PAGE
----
Anyway, the temperature has gotten a bit colder, so I have to burn more to stay warm. That means I need to bring more food with me so that I don't pass out in Penwood and have to eat tree bark to avoid death. Not that that happened today, but it occurred to me after I ate the last of my food at the turn around point that I probably should have brought a little bit more. Or, I should ride with other people who can carry food for me.

Do other people have this problem? I was ice climbing once (and the only time) and the good ice climbers were telling me about that the nice thing about ice climbing is that you eat whatever you want because you burn so many calories staying warm (as well as climbing up the side of icy cliffs). It's not that I'm concerned about getting fat, it's more that I'm concerned about running out of energy and having to resort to eating tree bark. Read more!

Friday, November 23, 2012

Not thankful for

When I was riding with Dario the other day, I looked down at my bike and noticed that two chainring bolts were missing and the remaining three were super loose. I am not thankful for loose chainring bolts or their disappearance. There had been some creaking and checked the crank bolts. It appears I checked the wrong ones.

Anyway, do you think we should do an Eel-esque ride next weekend?

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Wednesday, November 21, 2012

Thanksgiving greeting from some guys on a causeway

Some people you eat turkey with and some people you ride to the causeway in Manchester with.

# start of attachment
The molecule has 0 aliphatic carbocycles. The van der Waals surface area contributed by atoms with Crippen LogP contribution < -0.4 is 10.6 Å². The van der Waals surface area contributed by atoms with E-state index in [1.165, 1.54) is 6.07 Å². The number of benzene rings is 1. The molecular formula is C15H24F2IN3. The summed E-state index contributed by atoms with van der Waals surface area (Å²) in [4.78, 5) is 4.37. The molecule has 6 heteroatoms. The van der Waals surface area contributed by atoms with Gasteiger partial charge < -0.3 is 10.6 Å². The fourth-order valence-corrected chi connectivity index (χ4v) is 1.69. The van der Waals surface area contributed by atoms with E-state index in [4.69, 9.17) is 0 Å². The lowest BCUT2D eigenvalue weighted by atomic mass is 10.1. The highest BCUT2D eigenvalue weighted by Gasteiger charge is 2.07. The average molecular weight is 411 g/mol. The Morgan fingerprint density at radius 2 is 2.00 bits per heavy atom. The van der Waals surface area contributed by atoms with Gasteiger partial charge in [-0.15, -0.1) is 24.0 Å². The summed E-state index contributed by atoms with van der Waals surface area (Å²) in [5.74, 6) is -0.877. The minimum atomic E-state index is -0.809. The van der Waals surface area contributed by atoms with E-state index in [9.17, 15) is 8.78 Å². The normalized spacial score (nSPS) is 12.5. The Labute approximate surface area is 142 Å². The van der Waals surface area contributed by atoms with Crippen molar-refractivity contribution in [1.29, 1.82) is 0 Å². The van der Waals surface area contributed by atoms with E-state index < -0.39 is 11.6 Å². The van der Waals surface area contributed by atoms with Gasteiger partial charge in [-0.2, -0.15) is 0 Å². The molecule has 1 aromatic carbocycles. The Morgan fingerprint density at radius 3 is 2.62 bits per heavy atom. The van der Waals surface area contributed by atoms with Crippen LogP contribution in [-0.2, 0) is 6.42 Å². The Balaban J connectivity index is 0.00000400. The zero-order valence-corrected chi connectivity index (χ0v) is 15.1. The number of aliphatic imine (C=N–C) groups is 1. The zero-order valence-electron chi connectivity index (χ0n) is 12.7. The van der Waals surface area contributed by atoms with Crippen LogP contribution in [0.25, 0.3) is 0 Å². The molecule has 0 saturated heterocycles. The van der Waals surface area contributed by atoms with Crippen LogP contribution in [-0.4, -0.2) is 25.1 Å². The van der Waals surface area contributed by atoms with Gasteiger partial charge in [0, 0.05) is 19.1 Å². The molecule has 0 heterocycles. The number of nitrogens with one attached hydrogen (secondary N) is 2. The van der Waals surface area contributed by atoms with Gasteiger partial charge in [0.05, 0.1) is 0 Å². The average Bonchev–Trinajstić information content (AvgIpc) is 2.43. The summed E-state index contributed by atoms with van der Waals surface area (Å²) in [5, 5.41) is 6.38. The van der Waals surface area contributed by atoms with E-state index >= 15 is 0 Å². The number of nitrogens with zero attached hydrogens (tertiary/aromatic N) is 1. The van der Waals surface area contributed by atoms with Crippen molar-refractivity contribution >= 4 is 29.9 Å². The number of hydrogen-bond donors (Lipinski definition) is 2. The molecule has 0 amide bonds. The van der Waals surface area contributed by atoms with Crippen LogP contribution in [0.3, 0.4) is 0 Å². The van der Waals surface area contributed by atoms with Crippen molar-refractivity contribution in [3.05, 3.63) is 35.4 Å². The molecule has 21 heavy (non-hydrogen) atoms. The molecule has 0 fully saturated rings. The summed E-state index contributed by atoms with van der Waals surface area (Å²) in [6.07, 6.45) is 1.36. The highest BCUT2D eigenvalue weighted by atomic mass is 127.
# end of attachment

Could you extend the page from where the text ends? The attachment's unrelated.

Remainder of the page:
Happy Thanksgiving!

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Monday, November 19, 2012

This was life changing

As you may recall, I do The Eel.

Well, now you have to watch and read this.

And another thing, when should we do another eel? Read more!

Monday, November 12, 2012

The Writing's On the Lamp Post

My thoughts exactly.

I did appreciate a man grunting at me to signify he was passing me on the sidewalk as I strolled along Farmington Avenue. His weaving, flailing, and almost bailing off the bike while making a fairly simple maneuver informed me, after the fact, that the lecture I delivered to him about riding in the street likely clung to a non-firing synapse.

Here's the thing: the cycling activists generally know better than to ride on the sidewalk, so sending the message to us is the wrong audience. And doing street preaching at the offending cyclists as they pass generally gets us nowhere because half are in a haze of permanent impairment, and the other half are not going to believe that it is safer for everyone if they would just take the lane.

Security guards and cops who ride on sidewalks while patrolling, not while actually in pursuit of a suspect, set a bad example.

How to get the message out?

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Bicyclists get to eat more.